How to build an enduring company culture

A crisis shouldn’t kill your culture – if you’re clear about what you want it to be that is

How to build an enduring company culture

How will 2020 impact your company culture?

From our chat with two leaders at Asia Pacific Breweries Singapore (APB), the impact may not necessarily be as dire as you’d think – if you’ve got the foundations in place and have a clear direction of what you want that culture to be.

APB is the company behind Singapore’s acclaimed Tiger Beer, and marketeer of alcoholic brands such as Guinness and Heineken. The beer business might come across as a traditionally male-oriented business. In reality, women make up 40% of APB’s leadership team, including the senior management team.

One of whom is SJ Heng, sales director at APB and a new addition to the firm’s management team of nine. She joined APB early this year and is accustomed to “breaking conventions” in her career – but she told us APB was simply “a natural step” for her and not especially daunting.

We also sat with Shaun Ee, HR director at APB, who explained that COVID-19 crisis or not, the company had made plans to drive their diversity and inclusivity culture further this year, with workshops already in place since early 2020 strengthening multiple facets of D&I – not just gender.

“It’s about how you respect each and every one of your colleagues,” Ee said. “Diversity really makes for better business.”

Heng and Ee shared with us their insights into APB’s culture of inclusivity and how their different roles play a part in the grand scheme of things.

READ MORE: How to create a strong culture in a remote company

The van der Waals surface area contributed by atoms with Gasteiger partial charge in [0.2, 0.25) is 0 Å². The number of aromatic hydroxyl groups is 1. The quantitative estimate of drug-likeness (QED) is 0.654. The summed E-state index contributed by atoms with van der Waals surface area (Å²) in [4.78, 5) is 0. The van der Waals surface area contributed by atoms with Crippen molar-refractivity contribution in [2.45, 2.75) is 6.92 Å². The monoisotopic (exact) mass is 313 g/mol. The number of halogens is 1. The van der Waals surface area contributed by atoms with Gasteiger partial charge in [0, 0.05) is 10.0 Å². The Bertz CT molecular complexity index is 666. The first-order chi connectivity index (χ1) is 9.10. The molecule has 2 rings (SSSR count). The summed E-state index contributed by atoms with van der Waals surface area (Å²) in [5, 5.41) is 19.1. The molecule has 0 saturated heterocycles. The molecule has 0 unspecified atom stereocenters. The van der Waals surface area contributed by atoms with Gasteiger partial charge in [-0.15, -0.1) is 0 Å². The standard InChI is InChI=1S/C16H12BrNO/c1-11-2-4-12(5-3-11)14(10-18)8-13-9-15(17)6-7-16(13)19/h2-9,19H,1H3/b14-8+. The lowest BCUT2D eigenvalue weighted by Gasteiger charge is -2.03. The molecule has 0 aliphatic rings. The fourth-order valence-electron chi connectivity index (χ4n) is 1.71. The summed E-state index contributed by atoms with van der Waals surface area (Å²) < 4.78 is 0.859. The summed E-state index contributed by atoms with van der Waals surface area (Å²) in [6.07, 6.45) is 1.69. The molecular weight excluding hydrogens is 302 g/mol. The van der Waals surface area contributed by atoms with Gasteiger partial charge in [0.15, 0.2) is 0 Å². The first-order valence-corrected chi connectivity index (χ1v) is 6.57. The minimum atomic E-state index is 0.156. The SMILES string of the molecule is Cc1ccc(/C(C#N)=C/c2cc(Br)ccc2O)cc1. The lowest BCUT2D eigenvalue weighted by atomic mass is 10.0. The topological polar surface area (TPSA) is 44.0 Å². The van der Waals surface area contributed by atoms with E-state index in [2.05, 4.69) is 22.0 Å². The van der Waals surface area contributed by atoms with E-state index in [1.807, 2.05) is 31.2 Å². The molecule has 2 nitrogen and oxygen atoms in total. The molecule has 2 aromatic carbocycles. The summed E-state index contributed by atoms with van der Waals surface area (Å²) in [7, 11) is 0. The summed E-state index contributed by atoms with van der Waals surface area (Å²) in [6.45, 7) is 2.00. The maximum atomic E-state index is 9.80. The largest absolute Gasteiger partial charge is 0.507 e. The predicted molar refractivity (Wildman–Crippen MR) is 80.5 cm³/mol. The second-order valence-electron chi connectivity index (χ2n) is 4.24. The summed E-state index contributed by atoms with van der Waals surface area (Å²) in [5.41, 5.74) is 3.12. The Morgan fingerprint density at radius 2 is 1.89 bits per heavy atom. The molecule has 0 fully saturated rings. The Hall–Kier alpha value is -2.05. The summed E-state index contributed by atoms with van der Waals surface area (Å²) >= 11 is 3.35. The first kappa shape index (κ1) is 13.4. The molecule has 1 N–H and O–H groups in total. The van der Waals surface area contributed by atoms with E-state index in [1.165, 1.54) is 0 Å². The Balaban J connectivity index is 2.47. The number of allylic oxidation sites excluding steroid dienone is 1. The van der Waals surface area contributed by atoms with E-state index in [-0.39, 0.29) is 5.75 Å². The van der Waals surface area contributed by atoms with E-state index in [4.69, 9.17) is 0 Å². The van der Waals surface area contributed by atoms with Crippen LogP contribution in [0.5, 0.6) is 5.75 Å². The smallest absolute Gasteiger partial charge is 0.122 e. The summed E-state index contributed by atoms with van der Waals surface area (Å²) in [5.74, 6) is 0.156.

HRD: What are some practical steps organisations can take to sustain a genuine culture of diversity an inclusivity?

SE: As an organisation, we make sure that it’s not simply about metrics – but we do put some metrics around D&I. [For example] we monitor the [diversity] ratios within the organisation just so that we are kept aware of the issue.

At the same time, we have yearly studies where we ask people questions like, ‘how comfortable are you in your work environment? Do you see equal opportunities to move [in your career]?’ From there, we’re able to tell how the people on the ground are feeling.

That’s when we start putting things in place. We address any opportunities – not just for inclusivity and diversity – but everything else around it.

Then we ask ourselves what really matters to ‘bring’ them into the business. It’s not just about revenue, sales and profitability metrics, but it’s also about people and what is it about people that’s important.

If you want to have engagement, you want a workforce that’s inclusive and diverse – so you monitor that. Naturally, you would have other metrics like turnover and time to recruit to monitor. But we really need to ask ourselves what is key for the business and identify those as metrics.

SH: I also believe that people draw on the business’s role. So, in all our management team meetings, a simple thing that we do is we always talk about people first. Then, other business topics come in.